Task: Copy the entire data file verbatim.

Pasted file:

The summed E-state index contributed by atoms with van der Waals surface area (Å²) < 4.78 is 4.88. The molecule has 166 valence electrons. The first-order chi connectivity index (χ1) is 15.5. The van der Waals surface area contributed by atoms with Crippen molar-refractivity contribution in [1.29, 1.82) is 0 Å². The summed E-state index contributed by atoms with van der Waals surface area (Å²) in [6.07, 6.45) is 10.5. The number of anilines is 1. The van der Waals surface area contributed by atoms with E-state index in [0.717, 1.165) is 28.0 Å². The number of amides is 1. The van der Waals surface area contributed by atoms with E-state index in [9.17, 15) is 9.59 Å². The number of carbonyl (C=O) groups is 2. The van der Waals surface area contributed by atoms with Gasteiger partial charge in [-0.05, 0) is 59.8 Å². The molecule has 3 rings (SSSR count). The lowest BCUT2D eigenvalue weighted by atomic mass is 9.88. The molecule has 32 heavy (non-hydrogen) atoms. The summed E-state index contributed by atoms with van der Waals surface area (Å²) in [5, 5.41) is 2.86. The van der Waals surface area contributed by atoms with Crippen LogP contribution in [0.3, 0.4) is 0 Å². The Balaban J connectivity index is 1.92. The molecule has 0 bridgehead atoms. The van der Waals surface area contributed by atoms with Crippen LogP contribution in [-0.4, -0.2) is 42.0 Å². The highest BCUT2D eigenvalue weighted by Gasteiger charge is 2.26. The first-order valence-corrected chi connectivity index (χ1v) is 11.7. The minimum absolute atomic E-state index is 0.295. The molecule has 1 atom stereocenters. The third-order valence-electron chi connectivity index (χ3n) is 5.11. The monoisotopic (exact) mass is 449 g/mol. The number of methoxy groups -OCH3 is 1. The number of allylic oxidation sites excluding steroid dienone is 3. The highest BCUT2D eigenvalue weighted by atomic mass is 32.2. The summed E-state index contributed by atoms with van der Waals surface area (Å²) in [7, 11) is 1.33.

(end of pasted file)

The summed E-state index contributed by atoms with van der Waals surface area (Å²) < 4.78 is 4.88. The molecule has 166 valence electrons. The first-order chi connectivity index (χ1) is 15.5. The van der Waals surface area contributed by atoms with Crippen molar-refractivity contribution in [1.29, 1.82) is 0 Å². The summed E-state index contributed by atoms with van der Waals surface area (Å²) in [6.07, 6.45) is 10.5. The number of anilines is 1. The van der Waals surface area contributed by atoms with E-state index in [0.717, 1.165) is 28.0 Å². The number of amides is 1. The van der Waals surface area contributed by atoms with E-state index in [9.17, 15) is 9.59 Å². The number of carbonyl (C=O) groups is 2. The van der Waals surface area contributed by atoms with Gasteiger partial charge in [-0.05, 0) is 59.8 Å². The molecule has 3 rings (SSSR count). The lowest BCUT2D eigenvalue weighted by atomic mass is 9.88. The molecule has 32 heavy (non-hydrogen) atoms. The summed E-state index contributed by atoms with van der Waals surface area (Å²) in [5, 5.41) is 2.86. The van der Waals surface area contributed by atoms with Crippen LogP contribution in [0.3, 0.4) is 0 Å². The Balaban J connectivity index is 1.92. The molecule has 0 bridgehead atoms. The van der Waals surface area contributed by atoms with Crippen LogP contribution in [-0.4, -0.2) is 42.0 Å². The highest BCUT2D eigenvalue weighted by Gasteiger charge is 2.26. The first-order valence-corrected chi connectivity index (χ1v) is 11.7. The minimum absolute atomic E-state index is 0.295. The molecule has 1 atom stereocenters. The third-order valence-electron chi connectivity index (χ3n) is 5.11. The monoisotopic (exact) mass is 449 g/mol. The number of methoxy groups -OCH3 is 1. The number of allylic oxidation sites excluding steroid dienone is 3. The highest BCUT2D eigenvalue weighted by atomic mass is 32.2. The summed E-state index contributed by atoms with van der Waals surface area (Å²) in [7, 11) is 1.33.